Mayor Marion Barry yesterday proposed delaying most of this year's District elections as part of a plan to end all odd-year elections after 1985.

Under the plan, the city would go ahead with the scheduled elections of four school board members in November, but it would postpone voting on two other school board seats, on advisory neighborhood commission (ANC) members and on three representatives to lobby Congress on statehood.

The plan was released by the city yesterday in the form of a letter from Barry to council member William R. Spaulding (D-Ward 5), chairman of the government operations committee.

"It is my belief that the District of Columbia holds too many elections and that greater efficiency and economy could be achieved if the elections were held only in even years," Barry said in the letter.

School board and ANC elections are now held in odd-numbered years.

City Council Chairman David A. Clarke said yesterday he generally supports the proposal, saying it largely corresponds with a consolidation plan of his own, but criticized the mayor for getting it to the city council so late.

"If the mayor had put some weight behind it, we might have gotten it through," Clarke said. It will be more difficult now, particularly since Spaulding already has put himself on record against postponing any of the school board elections this year, Clarke said.

Spaulding's committee yesterday approved a bill to postpone this year's ANC elections until 1984 and to clean up voter-registration lists.

The ANC elections must be put off this year because new ANC district boundaries based on the 1980 census have not been approved yet, according to a consensus of city officials.

The council meets in committee today to consider legislation establishing the new boundaries, but it still would be too late to prepare for those elections this year, according to the D.C. Board of Elections and Ethics.

"There is no reason to delay the school board elections" or those of congressional lobbyists, Spaulding said after yesterday's committee meeting. He said the elections board has the records necessary to conduct both contests.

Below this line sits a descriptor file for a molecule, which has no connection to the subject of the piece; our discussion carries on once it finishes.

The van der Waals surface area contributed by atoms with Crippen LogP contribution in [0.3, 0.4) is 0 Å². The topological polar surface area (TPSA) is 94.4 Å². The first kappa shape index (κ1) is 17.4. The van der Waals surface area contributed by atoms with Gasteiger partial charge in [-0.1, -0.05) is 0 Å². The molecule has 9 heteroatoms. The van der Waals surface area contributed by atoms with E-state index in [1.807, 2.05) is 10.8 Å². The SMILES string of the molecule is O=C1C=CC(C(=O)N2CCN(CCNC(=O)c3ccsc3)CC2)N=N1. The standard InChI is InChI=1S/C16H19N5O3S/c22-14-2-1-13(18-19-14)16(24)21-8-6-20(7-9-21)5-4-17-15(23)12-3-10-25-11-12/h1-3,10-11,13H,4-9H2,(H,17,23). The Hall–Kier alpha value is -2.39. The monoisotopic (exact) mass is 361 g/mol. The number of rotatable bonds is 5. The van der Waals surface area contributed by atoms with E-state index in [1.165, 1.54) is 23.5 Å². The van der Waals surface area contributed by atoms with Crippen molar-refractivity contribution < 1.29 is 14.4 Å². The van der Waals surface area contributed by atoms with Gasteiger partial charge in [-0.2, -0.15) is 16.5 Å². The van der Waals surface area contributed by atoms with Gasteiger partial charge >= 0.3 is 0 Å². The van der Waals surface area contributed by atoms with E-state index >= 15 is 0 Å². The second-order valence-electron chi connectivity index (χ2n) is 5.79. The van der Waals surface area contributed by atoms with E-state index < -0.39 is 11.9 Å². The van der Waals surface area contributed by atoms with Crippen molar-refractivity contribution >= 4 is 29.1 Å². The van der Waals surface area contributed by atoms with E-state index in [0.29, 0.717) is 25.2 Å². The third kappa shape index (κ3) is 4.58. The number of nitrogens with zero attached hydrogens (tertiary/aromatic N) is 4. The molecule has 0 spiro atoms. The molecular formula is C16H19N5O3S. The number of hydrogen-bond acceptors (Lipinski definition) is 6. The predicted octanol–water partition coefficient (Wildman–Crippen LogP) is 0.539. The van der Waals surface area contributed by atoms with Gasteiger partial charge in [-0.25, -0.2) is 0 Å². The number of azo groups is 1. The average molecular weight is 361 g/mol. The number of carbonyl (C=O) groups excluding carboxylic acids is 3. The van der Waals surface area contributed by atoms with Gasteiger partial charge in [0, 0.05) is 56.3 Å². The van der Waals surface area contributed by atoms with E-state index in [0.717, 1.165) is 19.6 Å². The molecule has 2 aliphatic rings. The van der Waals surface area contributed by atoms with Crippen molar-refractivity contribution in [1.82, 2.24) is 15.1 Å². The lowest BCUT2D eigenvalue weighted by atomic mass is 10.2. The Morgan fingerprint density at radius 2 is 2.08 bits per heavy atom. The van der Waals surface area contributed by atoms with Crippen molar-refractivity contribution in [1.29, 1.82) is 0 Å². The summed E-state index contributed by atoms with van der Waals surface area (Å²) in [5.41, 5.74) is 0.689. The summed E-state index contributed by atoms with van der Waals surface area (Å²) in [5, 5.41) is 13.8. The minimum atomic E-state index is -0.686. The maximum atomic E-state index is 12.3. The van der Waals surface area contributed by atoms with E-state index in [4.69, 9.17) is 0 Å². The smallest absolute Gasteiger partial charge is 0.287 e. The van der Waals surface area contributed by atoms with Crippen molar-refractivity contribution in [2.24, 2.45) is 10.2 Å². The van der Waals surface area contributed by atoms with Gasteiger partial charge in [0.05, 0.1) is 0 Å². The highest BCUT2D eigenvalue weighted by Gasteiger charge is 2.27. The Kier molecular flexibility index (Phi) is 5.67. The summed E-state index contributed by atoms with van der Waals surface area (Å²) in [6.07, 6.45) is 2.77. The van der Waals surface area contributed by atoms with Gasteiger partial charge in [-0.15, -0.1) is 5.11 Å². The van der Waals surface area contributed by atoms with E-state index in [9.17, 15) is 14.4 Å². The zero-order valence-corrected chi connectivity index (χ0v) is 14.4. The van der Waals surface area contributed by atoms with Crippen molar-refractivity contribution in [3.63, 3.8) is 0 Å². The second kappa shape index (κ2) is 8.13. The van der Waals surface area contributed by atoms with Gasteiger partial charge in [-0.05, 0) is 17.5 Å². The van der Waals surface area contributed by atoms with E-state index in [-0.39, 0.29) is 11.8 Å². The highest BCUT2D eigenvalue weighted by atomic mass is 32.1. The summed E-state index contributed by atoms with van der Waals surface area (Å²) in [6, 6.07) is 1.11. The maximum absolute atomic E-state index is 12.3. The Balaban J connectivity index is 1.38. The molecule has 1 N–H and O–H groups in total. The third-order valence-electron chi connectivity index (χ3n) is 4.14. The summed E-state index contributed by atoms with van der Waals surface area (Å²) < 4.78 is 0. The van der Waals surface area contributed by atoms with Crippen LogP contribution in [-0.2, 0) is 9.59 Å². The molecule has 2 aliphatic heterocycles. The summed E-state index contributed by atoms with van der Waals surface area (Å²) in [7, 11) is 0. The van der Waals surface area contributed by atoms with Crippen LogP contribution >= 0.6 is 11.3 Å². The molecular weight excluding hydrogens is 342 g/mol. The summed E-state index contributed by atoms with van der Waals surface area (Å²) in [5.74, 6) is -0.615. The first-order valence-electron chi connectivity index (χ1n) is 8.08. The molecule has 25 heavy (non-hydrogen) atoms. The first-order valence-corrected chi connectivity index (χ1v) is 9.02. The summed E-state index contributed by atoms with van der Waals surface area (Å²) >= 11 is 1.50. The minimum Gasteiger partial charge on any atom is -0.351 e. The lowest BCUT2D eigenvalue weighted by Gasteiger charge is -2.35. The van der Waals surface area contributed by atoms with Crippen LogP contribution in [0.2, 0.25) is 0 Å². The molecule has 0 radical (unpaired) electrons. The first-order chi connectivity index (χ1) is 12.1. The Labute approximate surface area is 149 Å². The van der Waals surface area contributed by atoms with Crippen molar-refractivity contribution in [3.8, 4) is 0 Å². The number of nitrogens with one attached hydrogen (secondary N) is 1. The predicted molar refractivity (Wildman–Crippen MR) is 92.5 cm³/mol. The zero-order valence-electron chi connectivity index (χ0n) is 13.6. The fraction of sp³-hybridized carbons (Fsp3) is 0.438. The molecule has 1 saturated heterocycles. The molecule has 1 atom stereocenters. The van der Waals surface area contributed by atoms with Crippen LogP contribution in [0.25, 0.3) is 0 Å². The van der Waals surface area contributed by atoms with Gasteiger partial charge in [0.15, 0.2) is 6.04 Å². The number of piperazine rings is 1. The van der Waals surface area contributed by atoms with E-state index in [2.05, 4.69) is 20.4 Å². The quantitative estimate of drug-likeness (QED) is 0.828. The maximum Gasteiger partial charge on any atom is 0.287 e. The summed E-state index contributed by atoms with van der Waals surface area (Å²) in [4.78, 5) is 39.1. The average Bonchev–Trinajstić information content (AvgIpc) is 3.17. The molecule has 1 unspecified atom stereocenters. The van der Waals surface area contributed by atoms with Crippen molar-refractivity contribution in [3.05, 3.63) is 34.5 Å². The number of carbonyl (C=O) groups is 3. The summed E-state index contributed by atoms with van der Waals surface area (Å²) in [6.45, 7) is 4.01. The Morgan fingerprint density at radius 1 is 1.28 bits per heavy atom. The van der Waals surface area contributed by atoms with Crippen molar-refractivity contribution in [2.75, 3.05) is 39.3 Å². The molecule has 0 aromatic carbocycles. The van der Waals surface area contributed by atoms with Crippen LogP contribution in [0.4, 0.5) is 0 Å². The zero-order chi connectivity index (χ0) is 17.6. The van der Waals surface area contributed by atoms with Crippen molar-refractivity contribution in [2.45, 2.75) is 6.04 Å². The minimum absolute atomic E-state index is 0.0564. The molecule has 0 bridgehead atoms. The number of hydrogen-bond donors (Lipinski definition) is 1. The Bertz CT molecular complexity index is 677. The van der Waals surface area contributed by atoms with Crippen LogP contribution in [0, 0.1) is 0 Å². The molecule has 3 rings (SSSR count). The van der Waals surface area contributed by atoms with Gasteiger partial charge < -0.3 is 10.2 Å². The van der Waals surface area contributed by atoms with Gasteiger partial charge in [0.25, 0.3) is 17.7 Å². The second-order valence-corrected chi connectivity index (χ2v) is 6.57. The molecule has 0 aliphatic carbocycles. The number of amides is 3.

Barry recommended:

* Holding elections this year only for the school board seats in Wards 1,5 and 6 and an at-large seat, as part of a plan for phasing in over the next five years a system of electing school board and council members from the same wards in the same years. He called for extending until 1984 the terms of school board members from Wards 4 and 7, who are also scheduled for election this year.

* Delaying this year's ANC elections to 1984.

* Postponing election of congressional lobbyists until 1986, so that the District's controversial statehood constitution could be amended first. Barry said it would cost the city $2.3 million in fiscal 1984 for salaries and office costs of these officials, and that no money has been budgeted for this.

* Electing political party officers and delegates in caucuses rather than in city-run primaries. Clarke opposed this proposal, calling the primaries "an important party vehicle."

Under the voter reregistration plan approved in committee yesterday, persons who voted in 1982 would be automatically reregistered. Others on the old list would be sent letters asking them to reregister by mail.

Anyone on the old list would be allowed to vote anyway through 1986 and by doing so would become registered.